"We train at least once a month and run scearios as much as we can. DRT's number one goal is professionalism at all times and treat everyone like they want to be treated," Corporal Cory Lucus, Commander of DRT.
It's the golden rule for the squad of 30 men and women who make up the Detention Response Team at the Lubbock County Jail.
Formed in 1999, members of the DRT work as negotiators with inmates, but more importantly they're trained to deal with potentially life threatening situations.
"We can longer come to agreements with the inmate to resolve it peacefully then the drt will come in and do whatever needs to be done to get the indiv in compliance," Lucus said.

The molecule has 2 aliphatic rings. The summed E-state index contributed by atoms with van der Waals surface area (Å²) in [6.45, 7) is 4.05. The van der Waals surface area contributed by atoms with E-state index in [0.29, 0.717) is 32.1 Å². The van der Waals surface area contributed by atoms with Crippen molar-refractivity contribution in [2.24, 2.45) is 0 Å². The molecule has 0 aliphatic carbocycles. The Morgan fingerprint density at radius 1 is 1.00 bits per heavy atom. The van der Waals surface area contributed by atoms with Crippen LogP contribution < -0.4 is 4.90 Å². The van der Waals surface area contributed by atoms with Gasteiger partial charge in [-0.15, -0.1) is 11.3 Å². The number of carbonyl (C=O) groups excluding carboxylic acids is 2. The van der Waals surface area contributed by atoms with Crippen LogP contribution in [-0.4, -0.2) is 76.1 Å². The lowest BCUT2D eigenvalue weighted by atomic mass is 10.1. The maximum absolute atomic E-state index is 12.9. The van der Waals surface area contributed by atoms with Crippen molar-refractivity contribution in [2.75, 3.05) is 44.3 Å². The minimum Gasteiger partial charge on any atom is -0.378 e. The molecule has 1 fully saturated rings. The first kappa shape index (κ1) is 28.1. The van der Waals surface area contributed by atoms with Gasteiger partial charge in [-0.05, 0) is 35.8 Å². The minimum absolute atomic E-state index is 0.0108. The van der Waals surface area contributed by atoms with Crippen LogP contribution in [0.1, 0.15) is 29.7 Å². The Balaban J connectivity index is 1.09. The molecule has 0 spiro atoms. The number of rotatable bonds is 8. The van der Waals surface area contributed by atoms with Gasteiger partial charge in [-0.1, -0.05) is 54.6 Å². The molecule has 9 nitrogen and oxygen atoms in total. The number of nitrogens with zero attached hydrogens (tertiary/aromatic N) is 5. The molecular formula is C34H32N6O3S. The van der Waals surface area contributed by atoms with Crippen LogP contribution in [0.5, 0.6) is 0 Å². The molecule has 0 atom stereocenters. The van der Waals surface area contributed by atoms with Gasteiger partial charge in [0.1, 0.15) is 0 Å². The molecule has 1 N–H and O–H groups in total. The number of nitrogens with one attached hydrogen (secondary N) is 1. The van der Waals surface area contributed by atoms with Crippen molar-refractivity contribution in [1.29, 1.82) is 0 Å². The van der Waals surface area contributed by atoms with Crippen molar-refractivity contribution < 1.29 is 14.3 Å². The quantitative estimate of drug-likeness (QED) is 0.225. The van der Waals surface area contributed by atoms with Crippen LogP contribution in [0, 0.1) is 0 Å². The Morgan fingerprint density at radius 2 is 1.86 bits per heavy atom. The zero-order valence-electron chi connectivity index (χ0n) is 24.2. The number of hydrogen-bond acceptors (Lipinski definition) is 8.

And whatever needs to be done could include pepper balls, pepper spray, foam, and physically restraining inmates.
"Not only does it create a safer environment for the inmates but for the officers as well it reduces the level of force needed to gain compliance from an inmate," Lucus said.
And every month, the DRT trains for these situations. Day one of training is all about hitting the books...reviewing and refreshing when and how to use non-lethal force on an inmate.
Later in the day, it's time to suit up and practice what they've learned.
"These guys get out there and sweat and put their heart into it," Lucus said.
And sacrifice their bodies too. Each DRT member dresses up as an inmate and then hit with pepperballs in order to experience what the inmates go through.
They also practice, tactical situations, inmate extraction, and riot and crowd control, trying to make everything as true-to-life as possible.
But most importantly, the team practices their communication skills which their number one defense when dealing with
"95 percent of our stuff can be resolved just by proper comm and finding out what the prob is with the inmate, why upset... he gets frustrated and just like anyone he needs a place to vent," Lucus said.